CHICAGO – From a threatened teacher strike to an escalating state-level attack on its governance and borrowing powers, the barrage of bad news has not let up since junk-rated Chicago Public Schools sold $725 million of debt at a punishing 8.5% rate.
Market participants disagree on whether to define the district insolvent or barely solvent, but they agree any lasting fix remains caught in the state political divide, and that the clock is ticking.
"We believe risk levels are accelerating for the district on a nearly daily basis at this point. They are taking hits from seemingly all directions, and would honestly face an uphill battle to put their fiscal house in order even if everyone was rowing in the same direction," said Tom Schuette, co-head of credit research and co-heard of portfolio management for Gurtin Fixed Income Management LLC. "Without the state stepping in with tangible financial help, it is extremely difficult to see how things get resolved."
On Jan. 27, when it originally planned to price the bond deal, the district's finance team struggled to secure orders after the district took a headline beating over fresh downgrades, labor troubles, and Gov. Bruce Rauner's backing of legislation that would allow for a state takeover and Chapter 9 filing.
John Miller, co-head of fixed income at Nuveen Asset Management, said the takeover talk "had a chilling effect."
The district retrenched, launched a hard press for investors with the city's help, and returned a week later with orders lined up on a scaled-back issue. Since then, the district's labor troubles have come to the forefront in response to cost cutting measures and a new state threat to its short- and long-term borrowing abilities has emerged.
The state school code exempts CPS from many oversight rules, but the state Board of Education does have the power to investigate its finances and it recently launched such a probe. Rauner believes the state Board of Education can block future CPS borrowings if declares the district to be in "financial difficulty" as soon as next month.
CPS' chief executive officer, Forrest Claypool, says the district is exempt under Article 34A of the code, which deals solely with CPS. Rauner's administration argues the provision no longer applies to the district because it was tied to the existence of the Chicago School Finance Authority, which provided financial oversight of the district after its financial collapse in 1979 and was dissolved in 2010.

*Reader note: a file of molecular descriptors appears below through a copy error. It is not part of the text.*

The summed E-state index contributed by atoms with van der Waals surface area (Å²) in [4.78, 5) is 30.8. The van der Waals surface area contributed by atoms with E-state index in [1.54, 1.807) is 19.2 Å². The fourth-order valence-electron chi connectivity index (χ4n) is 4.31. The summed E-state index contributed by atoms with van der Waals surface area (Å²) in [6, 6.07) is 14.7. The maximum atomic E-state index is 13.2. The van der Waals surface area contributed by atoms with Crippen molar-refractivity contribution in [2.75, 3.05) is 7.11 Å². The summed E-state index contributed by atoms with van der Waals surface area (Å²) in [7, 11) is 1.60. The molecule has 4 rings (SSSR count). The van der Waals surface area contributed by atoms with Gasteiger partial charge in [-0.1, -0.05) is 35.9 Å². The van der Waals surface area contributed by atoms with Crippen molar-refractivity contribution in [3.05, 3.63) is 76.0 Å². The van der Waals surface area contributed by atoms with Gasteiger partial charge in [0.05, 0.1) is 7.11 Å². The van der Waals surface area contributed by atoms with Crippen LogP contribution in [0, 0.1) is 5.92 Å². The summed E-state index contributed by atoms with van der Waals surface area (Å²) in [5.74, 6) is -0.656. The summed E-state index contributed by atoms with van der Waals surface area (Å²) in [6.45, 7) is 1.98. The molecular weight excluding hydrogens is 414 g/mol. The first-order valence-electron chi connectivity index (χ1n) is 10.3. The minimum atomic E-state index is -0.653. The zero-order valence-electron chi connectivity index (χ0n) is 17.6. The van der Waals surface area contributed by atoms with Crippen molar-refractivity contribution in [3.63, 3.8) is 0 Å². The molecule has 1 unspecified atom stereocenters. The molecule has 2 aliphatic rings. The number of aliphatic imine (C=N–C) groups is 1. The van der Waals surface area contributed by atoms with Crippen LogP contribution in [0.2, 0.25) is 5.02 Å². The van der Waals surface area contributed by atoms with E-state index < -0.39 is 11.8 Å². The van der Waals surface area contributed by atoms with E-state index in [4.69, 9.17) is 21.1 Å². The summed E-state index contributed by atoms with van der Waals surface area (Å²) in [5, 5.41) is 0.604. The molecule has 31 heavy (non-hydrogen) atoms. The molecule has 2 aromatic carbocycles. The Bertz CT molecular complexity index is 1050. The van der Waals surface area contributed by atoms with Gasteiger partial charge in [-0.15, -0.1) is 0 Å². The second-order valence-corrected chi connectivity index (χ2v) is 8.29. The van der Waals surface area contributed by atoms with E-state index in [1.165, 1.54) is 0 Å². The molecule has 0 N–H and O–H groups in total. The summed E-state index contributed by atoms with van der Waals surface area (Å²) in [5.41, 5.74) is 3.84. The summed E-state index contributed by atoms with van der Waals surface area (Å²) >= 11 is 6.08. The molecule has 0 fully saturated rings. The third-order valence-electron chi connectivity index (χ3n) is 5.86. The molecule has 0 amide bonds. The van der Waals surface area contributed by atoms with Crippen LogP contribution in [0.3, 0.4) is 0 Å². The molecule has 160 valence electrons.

CPS argues that Article 34A and other provisions of the school code limit the state board solely to reviewing its finances and then notifying the governor and Chicago mayor of its findings.
Market participants say the open question and potential for litigation alone could chill future attempts to access the market. With no near-term public offerings planned, the district's more urgent needs lay in setting up short-term credit lines for fiscal 2017.
If state officials' arguments are correct, the district's current private placement structure with a tax revenue pledge would appear to violate the code. Several market participants who work with the district said it could get around the limits by pledging revenue not cited in the state statutes or using some other short-term structure.
Concerns over ongoing access, absent state approval, could drive short-term rates up even higher from the 3.25% paid on several recent transactions, a steep penalty for lines of short duration.
Richard Ciccarone, president of Merritt Research Services LLC, said in times of distress governance discussions can be worthwhile. A new sheriff in town, like the Illinois State Board of Education, could help bring the Chicago Teachers Union to the table, but then "Gov. Rauner and the state takes ownership of the situation." Rauner has said a bailout is not on the table, so forcing more drastic cuts or driving teachers to strike could cast a negative spotlight on the state.
A long-term solution is especially challenging because it involves more revenue, Ciccarone said, at a time the city and state governments are also struggling.
A state takeover or a shift to an elected school board, which was approved by the state House last week with an unclear fate in the Senate, wouldn't solve the district's financial problems. Installing new leadership or oversight only works as part of "comprehensive solution that not only provides for accountability but also a mechanism to provide adequate funding," Ciccarone said.
The oversight authority put in place to manage the Chicago school district's finances following its 1979 collapse had the power to levy a special property tax support with strong security features to repay a deficit financing.
The most pressing issue for investors is how the state budget standoff will play out and where CPS and its push for aid will land, Miller said. The district's woes haven't scared Nuveen off from purchasing and holding Chicago Board of Education bonds and Miller maintains the value in CPS as an investment lies with its statutory liens and potential for some of the revenue pledges to survive bankruptcy if state law changes to make Chapter 9 an option.